There is a first aid kit hidden in a compartment in the trunk. We haven't had to use it yet but it's good to have one for when things go wrong...

Finally, there is also a rake hidden on the roof rack.

There's a bunch of other stuff floating loose in the car: jackets, sweatshirts, cloth napkins, towels, spare butane cartridges...

Amazing what you can fit in a 'Cruiser!

4.2 Cruft Regrets: What have you regretted not having?

Contrary to some people's expectation, Australia is a modern country.  Almost everything can be bought here, though it's hard to find specialized things (flash memory cards, recently published books) outside of the eight or so major cities.  These are the things we hadn't anticipated needing:

4.3 Electronica: So what bits of electronics have you brought?

A three year old Sony Vaio PCG-Z505R.  366MHz Pentium II, 12GB hard drive, 192MB RAM.  It's small, compact, and lasts about four hours on a battery.  To go along with it:

All of this fits in a small 35cm by 20cm padded bag, and the outside pouch of the computer bag.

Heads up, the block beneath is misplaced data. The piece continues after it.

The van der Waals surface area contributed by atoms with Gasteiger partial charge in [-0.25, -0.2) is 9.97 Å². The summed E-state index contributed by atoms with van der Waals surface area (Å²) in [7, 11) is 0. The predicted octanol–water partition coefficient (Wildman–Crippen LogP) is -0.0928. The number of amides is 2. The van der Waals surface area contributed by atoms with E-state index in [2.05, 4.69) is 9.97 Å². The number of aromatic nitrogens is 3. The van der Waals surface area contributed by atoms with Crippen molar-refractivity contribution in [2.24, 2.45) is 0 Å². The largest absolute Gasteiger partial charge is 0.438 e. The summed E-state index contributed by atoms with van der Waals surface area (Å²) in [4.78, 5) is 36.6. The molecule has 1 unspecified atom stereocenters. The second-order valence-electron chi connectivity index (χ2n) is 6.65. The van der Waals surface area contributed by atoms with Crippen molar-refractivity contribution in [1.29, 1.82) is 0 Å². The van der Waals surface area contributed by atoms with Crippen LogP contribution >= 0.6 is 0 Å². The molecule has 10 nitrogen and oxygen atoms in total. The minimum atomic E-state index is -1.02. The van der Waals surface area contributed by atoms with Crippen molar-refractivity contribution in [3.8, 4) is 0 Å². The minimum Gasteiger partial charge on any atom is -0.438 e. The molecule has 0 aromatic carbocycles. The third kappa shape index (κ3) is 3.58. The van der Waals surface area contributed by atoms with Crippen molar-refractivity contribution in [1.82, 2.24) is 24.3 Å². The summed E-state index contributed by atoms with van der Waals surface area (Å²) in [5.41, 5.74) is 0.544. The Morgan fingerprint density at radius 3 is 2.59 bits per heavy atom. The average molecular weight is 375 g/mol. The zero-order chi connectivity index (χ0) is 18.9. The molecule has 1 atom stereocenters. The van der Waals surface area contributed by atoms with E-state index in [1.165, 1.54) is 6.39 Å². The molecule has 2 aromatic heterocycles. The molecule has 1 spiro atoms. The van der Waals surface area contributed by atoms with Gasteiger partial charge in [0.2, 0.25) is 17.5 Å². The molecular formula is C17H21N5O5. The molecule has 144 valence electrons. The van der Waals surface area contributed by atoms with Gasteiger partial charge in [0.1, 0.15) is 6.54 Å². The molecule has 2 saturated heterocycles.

For camera, we started with a Canon PowerShot S20 but purchased a PowerShot G2 in May.  Along with that goes its power supply brick, three 256MB Compact Flash cards, and a USB CF reader.  We burn from three to five CDs of digital pictures a month, or about 1200 to 2000 pictures.

We also have a Garmin GPS III+, which is handy for desert driving where there's few, if any, landmarks, and often many tracks and roads to decide amongst.  We use the fairly outdated but detailed maps from Garmin WorldMap and download them into the GPS as needed.

5 Obvious Tourist Activities

5.1 Did you guys go on any group tours while you were there?

A: You bet!

5.2 Did you send any postcards home?

A: You bet! Postcards typically cost between A$0.60 and A$1.20 depending on how pretty the card was; you could also buy generic postcards at the Post Office for A$1.20 including postage. It cost A$1 to send the card overseas or A$0.45 to send it domestically. I reckon we will have sent approximately 800 postcards before the year is up; the single day record was from Bamaga on Cape York, where we mailed 39 postcards in one day. Whew!